Biathlon at the 2002 Winter Olympics – Men's sprint

The Men's 10 kilometre sprint biathlon competition at the 2002 Winter Olympics was held on 13 February, at Soldier Hollow. Competitors raced over two 3.0 kilometre loops and one 4.0 kilometre loop of the skiing course, shooting two times, once prone and once standing. Each miss was penalized by requiring the competitor to race over a 150-metre penalty loop.[1][2]

Men's biathlon sprint
at the XIX Olympic Winter Games
VenueSoldier Hollow
Dates13 February
Competitors87 from 34 nations
Winning time24:51.3
Medalists
1st place, gold medalist(s) Ole Einar Bjørndalen  Norway
2nd place, silver medalist(s) Sven Fischer  Germany
3rd place, bronze medalist(s) Wolfgang Perner  Austria
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ResultsEdit

Ole Einar Bjørndalen, having won the men's 20 kilometre Individual race two days before, came in as one of the favourites. Bjørndalen was also the defending World Cup champion in the sprint, as well as the defending Olympic champion in the discipline.[3] In addition, he had won the 2001 test event at Soldier Hollow, beating countryman Frode Andresen,[4] and won one of the four World Cup sprints earlier in the season.[1] Raphaël Poirée, the defending overall World Cup champion, had also won a World Cup sprint race in 2001/02, but neither Poirée nor Bjørndalen was leading the World Cup standings, which were closely contested between Andresen, Frank Luck and the defending World Champion in the distance, Pavel Rostovtsev.[1]

Germans Ricco Groß and Sven Fischer set the early pace, both shooting clear on the first shoot, then missing one in the second, with Fischer pulling away over the last loop to lead his countryman by 25 seconds at the finish. Poirée led both of them after the first shoot, but put two shots wide on his final round, dropping him out of contention. Rovstovtsev, not skiing as quickly as Poirée, was also well placed after one shoot, but his one miss on the second left him five seconds behind Groß at the finish.[5]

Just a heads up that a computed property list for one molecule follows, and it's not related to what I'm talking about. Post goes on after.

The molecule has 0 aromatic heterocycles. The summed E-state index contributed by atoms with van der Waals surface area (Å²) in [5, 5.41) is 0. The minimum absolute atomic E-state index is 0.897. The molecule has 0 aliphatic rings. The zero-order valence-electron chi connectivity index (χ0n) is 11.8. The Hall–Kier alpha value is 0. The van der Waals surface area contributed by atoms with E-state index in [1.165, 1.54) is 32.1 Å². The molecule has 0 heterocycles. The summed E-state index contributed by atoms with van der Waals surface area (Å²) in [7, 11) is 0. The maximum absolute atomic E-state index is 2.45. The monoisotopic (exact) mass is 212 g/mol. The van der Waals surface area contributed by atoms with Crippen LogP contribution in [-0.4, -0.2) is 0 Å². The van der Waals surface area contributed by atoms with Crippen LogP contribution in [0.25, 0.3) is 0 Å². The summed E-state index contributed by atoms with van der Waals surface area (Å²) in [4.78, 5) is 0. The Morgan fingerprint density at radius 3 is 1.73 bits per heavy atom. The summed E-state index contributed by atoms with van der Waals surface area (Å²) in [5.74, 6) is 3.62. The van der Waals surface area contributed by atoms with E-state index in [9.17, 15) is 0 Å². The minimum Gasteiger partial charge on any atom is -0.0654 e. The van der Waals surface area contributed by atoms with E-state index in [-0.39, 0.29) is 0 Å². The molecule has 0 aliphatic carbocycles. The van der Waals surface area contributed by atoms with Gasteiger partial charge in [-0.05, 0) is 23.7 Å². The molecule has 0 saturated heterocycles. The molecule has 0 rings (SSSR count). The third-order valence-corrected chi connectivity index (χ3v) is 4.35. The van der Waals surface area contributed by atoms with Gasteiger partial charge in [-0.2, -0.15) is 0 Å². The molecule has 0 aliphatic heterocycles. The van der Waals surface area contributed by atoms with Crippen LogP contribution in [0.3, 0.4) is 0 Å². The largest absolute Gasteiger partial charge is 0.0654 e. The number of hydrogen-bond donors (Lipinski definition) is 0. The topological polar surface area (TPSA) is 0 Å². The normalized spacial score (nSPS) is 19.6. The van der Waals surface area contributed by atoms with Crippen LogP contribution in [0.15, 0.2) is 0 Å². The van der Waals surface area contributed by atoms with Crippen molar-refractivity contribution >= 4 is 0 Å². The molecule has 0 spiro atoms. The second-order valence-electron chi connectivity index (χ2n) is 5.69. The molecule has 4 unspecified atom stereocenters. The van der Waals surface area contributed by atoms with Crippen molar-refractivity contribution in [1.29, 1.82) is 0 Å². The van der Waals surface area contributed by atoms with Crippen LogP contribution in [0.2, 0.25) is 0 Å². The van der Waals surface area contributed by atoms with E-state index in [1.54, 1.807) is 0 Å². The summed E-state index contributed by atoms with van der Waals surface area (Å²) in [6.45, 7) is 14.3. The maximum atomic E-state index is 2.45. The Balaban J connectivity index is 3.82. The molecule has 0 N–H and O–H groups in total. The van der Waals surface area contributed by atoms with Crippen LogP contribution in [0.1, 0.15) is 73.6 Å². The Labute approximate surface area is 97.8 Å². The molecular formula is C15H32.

Andresen, fresh off a disappointment in the final round of shooting in the individual, was clear on the first shoot, and quick on the skis, but, like the individual, struggled on the last shoot, missing twice and ending up in 8th. The man starting directly behind him, Wolfgang Perner, was slower on the course, but didn't miss a shot, and just managed to edge Groß at the line, finishing 0.2 seconds ahead for, at the time, second place.

But Bjørndalen was still to come, and did not disappoint. The Norwegian shot clear at the opening attempt, but only left the range in 4th, behind Poirée, Andresen and Fischer. However, where all three of those had stumbled at the second shooting round, Bjørndalen made no mistake, shooting clear. He left the range 30 seconds ahead of his closest competitor, Fischer, and held that lead until the finish line for his second gold medal of the games. [5] This was Bjørndalen's third Olympic gold medal, making him the first biathlete to achieve such a feat.[6]